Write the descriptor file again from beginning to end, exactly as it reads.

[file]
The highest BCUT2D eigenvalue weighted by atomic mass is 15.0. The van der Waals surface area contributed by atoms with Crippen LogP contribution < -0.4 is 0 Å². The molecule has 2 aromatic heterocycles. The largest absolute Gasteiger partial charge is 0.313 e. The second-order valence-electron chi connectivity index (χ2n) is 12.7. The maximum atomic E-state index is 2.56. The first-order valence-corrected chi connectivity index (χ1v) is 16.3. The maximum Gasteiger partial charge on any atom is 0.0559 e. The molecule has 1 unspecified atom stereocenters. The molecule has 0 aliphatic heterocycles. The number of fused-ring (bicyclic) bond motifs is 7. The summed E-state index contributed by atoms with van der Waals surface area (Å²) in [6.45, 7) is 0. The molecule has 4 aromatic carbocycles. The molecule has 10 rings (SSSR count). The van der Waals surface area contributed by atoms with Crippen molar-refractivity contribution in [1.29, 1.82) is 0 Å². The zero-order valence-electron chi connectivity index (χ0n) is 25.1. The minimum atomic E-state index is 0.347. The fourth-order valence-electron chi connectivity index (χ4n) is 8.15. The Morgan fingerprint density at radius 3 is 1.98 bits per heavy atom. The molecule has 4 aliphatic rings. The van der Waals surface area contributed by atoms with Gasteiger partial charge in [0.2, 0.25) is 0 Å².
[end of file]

The highest BCUT2D eigenvalue weighted by atomic mass is 15.0. The van der Waals surface area contributed by atoms with Crippen LogP contribution < -0.4 is 0 Å². The molecule has 2 aromatic heterocycles. The largest absolute Gasteiger partial charge is 0.313 e. The second-order valence-electron chi connectivity index (χ2n) is 12.7. The maximum atomic E-state index is 2.56. The first-order valence-corrected chi connectivity index (χ1v) is 16.3. The maximum Gasteiger partial charge on any atom is 0.0559 e. The molecule has 1 unspecified atom stereocenters. The molecule has 0 aliphatic heterocycles. The number of fused-ring (bicyclic) bond motifs is 7. The summed E-state index contributed by atoms with van der Waals surface area (Å²) in [6.45, 7) is 0. The molecule has 4 aromatic carbocycles. The molecule has 10 rings (SSSR count). The van der Waals surface area contributed by atoms with Crippen molar-refractivity contribution in [1.29, 1.82) is 0 Å². The zero-order valence-electron chi connectivity index (χ0n) is 25.1. The minimum atomic E-state index is 0.347. The fourth-order valence-electron chi connectivity index (χ4n) is 8.15. The Morgan fingerprint density at radius 3 is 1.98 bits per heavy atom. The molecule has 4 aliphatic rings. The van der Waals surface area contributed by atoms with Gasteiger partial charge in [0.2, 0.25) is 0 Å².